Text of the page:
Sometime in the 1 o’clock hour the other night, a child began crying for me.
Well, no, it wasn’t crying, exactly. It was screaming bloody murder.
I have always been a little impressed when a parent can go from fast asleep dreaming to racing down the hall- both to tend to the restless child, but also to mitigate the chances that those screams could wake up a sibling. It is this fear that drove me to Mae’s room in a flash that night, running to my baby who was wrestling with another pure, unadulterated fear of her own.
She had her first bad dream and there was no smooth-talking I could do to assure her two-year-old heart that there was not, in fact, a mean kitty prowling around her crib.
“Mae, baby, there’s not a kitty-cat in your bed. You’re safe. Mama’s here. Don’t you see?”
But then she backs herself into the corner of the crib, unable to think clearly once again, pulled back into the fear, screaming “Kit-cat right there! Right there, Mama!” She throws her pillows and babies and blankies all around the crib, out of the way of the terrible, prowling kitty-cat. We go round and round for about fifteen minutes and when I realize that there is absolutely no way I can get her to go back to sweet sleep in her own crib, in the name of trying to get a few more minutes rest, I resign myself to bringing her into our bed.
Initially, I am hopeful about this. Initially, it seems precious- Daddy on one side of her, Mama on the other, standing guard as we all three sleep, her breaths rising and falling with my own.
And then it is not precious at all.
For the next two hours, I watch the minutes tick by as a two-year-old slaps my face.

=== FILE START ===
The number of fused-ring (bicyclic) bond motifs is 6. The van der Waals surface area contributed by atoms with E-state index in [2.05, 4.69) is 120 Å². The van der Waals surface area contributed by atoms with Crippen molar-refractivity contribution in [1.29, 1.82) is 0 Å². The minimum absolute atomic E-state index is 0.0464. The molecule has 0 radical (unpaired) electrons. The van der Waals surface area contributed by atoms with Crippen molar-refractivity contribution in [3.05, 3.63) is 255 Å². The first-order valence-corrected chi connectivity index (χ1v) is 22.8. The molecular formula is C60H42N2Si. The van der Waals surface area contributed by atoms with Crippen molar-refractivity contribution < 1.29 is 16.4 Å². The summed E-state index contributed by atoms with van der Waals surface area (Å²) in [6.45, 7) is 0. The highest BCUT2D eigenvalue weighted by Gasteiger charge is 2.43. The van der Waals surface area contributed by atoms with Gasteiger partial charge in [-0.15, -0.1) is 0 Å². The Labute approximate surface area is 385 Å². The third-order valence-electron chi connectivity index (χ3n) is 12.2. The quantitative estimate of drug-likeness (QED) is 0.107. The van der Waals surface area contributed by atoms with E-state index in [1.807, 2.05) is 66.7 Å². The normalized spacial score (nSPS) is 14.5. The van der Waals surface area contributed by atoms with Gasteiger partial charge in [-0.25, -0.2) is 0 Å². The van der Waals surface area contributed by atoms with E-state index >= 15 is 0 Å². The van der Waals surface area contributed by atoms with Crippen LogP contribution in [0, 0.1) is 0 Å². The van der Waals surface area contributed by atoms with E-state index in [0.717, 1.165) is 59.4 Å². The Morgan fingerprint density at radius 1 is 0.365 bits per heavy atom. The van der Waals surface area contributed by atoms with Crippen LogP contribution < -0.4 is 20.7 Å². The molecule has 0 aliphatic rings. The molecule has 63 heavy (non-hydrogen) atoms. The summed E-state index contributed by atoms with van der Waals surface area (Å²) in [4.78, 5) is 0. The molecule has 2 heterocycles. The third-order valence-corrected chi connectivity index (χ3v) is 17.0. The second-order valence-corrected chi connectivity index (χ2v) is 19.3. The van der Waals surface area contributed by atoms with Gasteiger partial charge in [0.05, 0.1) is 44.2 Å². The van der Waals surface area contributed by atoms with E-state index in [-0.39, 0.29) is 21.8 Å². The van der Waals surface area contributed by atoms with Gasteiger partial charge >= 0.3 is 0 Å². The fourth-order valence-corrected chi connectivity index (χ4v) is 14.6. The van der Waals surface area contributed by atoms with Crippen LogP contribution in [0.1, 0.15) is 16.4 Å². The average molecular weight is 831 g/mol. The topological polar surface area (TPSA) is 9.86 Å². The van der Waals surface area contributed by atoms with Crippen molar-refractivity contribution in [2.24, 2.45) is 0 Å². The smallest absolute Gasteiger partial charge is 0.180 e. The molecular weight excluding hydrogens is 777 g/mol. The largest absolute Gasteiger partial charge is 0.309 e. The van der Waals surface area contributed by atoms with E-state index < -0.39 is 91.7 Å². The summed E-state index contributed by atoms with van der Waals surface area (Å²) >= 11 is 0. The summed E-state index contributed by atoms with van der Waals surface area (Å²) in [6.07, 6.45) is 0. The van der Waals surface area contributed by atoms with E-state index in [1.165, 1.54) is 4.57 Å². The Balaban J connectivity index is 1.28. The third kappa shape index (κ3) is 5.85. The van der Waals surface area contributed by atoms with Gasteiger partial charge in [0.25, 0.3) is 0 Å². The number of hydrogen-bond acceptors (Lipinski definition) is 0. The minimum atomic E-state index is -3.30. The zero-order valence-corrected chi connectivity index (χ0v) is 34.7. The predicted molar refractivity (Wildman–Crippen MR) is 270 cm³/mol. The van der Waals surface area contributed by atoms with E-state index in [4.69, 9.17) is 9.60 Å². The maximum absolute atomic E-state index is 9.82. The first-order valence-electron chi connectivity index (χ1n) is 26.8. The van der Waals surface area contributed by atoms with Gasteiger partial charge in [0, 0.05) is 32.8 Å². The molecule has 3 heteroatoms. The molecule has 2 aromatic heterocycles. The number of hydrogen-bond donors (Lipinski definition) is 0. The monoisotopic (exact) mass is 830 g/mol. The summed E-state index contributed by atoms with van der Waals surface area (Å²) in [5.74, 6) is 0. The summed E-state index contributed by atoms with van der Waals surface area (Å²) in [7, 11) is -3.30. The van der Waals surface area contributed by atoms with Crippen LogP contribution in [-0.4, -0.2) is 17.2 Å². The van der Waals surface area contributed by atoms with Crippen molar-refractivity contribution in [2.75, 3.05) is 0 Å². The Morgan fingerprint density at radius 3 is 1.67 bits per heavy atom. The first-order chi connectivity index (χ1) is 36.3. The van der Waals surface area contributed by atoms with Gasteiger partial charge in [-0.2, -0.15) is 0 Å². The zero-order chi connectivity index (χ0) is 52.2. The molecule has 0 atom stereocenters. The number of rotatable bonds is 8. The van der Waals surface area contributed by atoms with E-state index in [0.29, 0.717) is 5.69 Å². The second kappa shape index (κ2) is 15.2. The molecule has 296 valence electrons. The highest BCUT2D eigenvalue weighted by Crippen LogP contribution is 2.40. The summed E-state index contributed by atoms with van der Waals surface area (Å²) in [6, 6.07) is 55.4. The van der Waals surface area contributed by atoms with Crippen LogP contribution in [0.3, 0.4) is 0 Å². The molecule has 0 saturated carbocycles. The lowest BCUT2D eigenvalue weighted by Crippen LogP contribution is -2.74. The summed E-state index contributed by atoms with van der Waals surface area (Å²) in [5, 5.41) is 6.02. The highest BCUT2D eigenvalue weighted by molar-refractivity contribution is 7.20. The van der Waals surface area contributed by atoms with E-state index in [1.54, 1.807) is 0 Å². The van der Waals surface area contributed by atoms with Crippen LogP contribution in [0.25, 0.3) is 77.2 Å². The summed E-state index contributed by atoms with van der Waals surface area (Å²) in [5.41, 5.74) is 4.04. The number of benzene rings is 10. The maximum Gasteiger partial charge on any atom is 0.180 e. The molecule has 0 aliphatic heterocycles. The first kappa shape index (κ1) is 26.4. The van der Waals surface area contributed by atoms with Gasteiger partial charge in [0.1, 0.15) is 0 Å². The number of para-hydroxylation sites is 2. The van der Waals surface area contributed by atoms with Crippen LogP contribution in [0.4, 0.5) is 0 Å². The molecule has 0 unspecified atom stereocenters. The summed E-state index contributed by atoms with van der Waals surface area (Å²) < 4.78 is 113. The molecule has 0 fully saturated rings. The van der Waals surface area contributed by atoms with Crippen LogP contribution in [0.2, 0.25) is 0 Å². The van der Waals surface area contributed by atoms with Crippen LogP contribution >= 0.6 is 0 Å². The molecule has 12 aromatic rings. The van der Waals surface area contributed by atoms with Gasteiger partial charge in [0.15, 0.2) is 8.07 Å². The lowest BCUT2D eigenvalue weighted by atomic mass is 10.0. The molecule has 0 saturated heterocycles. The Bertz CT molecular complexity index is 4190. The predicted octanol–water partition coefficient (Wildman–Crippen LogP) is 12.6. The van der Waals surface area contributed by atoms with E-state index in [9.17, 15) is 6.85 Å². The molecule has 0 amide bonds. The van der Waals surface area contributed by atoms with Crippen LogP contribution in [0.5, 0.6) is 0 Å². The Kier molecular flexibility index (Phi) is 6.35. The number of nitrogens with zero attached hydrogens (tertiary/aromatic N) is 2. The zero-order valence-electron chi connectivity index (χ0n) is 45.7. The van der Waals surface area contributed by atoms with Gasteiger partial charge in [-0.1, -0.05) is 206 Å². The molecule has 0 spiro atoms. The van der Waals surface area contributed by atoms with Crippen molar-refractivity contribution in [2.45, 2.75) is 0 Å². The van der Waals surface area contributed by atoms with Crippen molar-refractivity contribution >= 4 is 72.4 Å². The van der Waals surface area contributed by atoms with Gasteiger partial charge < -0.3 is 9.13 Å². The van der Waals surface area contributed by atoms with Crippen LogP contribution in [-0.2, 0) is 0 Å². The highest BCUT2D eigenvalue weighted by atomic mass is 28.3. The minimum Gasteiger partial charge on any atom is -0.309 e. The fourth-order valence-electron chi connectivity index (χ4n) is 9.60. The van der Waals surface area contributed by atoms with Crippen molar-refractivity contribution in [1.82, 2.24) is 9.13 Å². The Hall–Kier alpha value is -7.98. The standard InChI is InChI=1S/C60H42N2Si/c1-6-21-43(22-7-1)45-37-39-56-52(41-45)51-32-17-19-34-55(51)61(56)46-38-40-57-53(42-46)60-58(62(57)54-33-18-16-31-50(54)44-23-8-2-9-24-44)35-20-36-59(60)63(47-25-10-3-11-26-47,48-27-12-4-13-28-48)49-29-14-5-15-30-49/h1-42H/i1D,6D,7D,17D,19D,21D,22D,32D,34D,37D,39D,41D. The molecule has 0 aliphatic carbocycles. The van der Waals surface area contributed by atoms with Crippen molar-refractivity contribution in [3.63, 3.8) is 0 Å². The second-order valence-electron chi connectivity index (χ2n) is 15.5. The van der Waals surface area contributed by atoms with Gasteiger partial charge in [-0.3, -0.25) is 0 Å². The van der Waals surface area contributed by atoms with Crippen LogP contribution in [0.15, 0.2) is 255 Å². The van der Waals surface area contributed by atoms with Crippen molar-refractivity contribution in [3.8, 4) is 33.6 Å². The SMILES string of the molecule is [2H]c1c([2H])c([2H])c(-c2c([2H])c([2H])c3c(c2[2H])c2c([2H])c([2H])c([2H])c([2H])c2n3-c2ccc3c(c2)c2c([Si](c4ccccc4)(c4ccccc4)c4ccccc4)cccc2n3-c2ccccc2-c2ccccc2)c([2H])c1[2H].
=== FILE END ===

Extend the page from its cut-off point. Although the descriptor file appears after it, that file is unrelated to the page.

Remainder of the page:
“Yes, Mae. Go to sleep.”
“Yes, Mae. Night night.”
I begin to get angry- the kind of angry that can only settle into your heart after 2:00am when I would rather be sleeping than dealing with a child who refuses to sleep. I resent nightmares, I resent Lane who is somehow fast asleep next to us in all of this hullabaloo, I resent Mae who doesn’t seem to understand the basic principles of a bed- she is practically laying on top of me, with the entirety of the rest of our bed completely free. Scoot over, child.
At this moment in time, I do not enjoy mothering. I enjoy sleep. I enjoy peace. I enjoy waking up in the morning rested and ready for whatever life throws at me. At this moment, as I’m wrestling a wide-awake toddler while the moon is high above, it all just seems so hard.
Harder than I signed up for, really.
It is this inner battle, I think, that I wasn’t prepared for in motherhood. Oh, I knew that motherhood is sacrificial and you give of yourself and you put their needs above your own. But every single day?
Oh, I’m prepared to sacrifice myself for someone else maybe one time. But anything beyond that is beyond me.
Because these children, they need me every single day. Even the nighttime hours are theirs to claim should they need it or want it; there is no clocking out, there is no pause button.
And it’s this constancy that I find is the hardest part of motherhood for me. It’s not “I’ll serve you one time when I feel like it,” it’s “I’ll serve you again and again and again and one more time too, what do you need?” They need help always, they need me always. Someone needs to find a shoe when someone needs to go to the bathroom at the same time that someone else is starving and right after someone needs to tell me something really important. And then they need help with homework and then they need justice carried out and then they need to cry on your shoulder because a friend hurt their feelings.
And I’m still tired from the night before.
Oh, it’s easy to put someone else’s needs above your own one time. Anyone can do that.
Anything beyond that is beyond me.